I drove the half hour to the development, but when I arrived, I didn't see any cop cars. I thought that maybe the police had come and gone by the time I arrived. I headed into the house.
I entered the house and walked around. I saw the back window that I had closed and locked on my previous visit was now broken and open.
I sighed and was thinking about the hassle of replacing the window when I heard a noise from the front of the house. I turned and let out a small scream. Standing in the doorway, tall and wide, was the man I had spoken with on my last visit. He smiled and I let out a relieved laugh.
I told the man that he was right about the squatter having come back. The man agreed and moved into the house.
I opened the garbage bag I had brought and began to pick up the various trash and personal items left by the squatter: empty food wrappers, a gallon of water, bedding material, and a cellphone. I threw it all in the trash.
Don't do that, the man said to my surprise. I looked up and saw he was standing closer. I looked at him quizzically. The man frowned at me and said the things weren't mine to throw away. I told him that this wasn't the squatter’s house and that the squatter shouldn't be made to feel welcome here, or I would never be able to sell the place. I asked the man, didn't he want me to sell the house? I told him how it would help his properties value.
For some reason that set the man off and he began to rant at me about how it was wrong to take what little a person like the squatter had away. Couldn’t I see that enough had already been taken from the person?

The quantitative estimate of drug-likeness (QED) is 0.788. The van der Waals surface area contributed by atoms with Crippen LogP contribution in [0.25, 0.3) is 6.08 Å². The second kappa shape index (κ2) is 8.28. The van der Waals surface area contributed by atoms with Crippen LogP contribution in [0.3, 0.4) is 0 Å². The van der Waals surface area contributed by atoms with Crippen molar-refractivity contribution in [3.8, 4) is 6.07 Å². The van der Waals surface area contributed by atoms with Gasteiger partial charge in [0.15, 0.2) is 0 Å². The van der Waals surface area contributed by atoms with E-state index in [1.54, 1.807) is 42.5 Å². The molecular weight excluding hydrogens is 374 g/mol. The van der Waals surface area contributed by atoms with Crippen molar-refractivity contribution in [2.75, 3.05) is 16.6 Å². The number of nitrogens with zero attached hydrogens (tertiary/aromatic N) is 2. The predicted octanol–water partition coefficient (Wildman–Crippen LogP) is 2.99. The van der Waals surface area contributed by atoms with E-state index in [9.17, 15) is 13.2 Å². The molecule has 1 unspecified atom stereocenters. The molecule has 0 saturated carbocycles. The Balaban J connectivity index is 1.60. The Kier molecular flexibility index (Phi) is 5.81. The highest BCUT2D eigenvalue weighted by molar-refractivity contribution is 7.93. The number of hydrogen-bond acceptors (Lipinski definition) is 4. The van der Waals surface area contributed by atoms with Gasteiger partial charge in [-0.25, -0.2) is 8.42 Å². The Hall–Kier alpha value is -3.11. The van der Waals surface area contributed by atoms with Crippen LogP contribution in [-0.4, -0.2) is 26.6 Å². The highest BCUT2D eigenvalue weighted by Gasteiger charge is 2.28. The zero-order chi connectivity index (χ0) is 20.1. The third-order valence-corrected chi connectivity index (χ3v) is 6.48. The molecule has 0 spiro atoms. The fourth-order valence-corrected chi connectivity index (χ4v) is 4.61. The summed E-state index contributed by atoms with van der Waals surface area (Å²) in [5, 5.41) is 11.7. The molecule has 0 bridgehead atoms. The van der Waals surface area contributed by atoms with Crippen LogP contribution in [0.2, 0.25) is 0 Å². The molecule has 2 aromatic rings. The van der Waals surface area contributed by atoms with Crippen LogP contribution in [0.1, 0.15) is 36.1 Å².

I began to get afraid, so I told the man that I had to get home to super and would finish cleaning up later. I left the trash bag in the middle of the floor and I asked the man to leave so that I can lock up.
I was afraid for a moment that he wasn’t going to leave. He stared at me and made no sign of moving. Then he turned around and left the house.
I stood on the front porch with the man. I thanked him for calling the police and for calling me. He replied that he didn't call the police. I was confused and explained that someone called saying that they had called the police after seeing the squatter and that I assumed it was him. He said that he did call me, but that he never called the police. I was still confused, but the man was giving me the creeps, so I said goodbye and left.
As I drove away I watched my rear-view mirror. I watched the man as he watched me drive away. He was standing in the front yard of the home I was trying to sell as if it was his. I watched as he turned and headed back behind the same house.
I stopped my car in the middle of the road, there would be no traffic, and waited for the man to emerge from behind the house. I sat there for nearly an hour waiting. He never emerged.
The next day I went to work and did a little investigating. I wanted to know more about that strange man. I remembered the address of the house in which I assumed he was living, the one on which front porch he had been sitting. I looked up the ownership records, so that I could get the man’s name. To my surprise the house wasn’t sold. It was banked owned and supposedly vacant.
By D.K. (Alone at Night)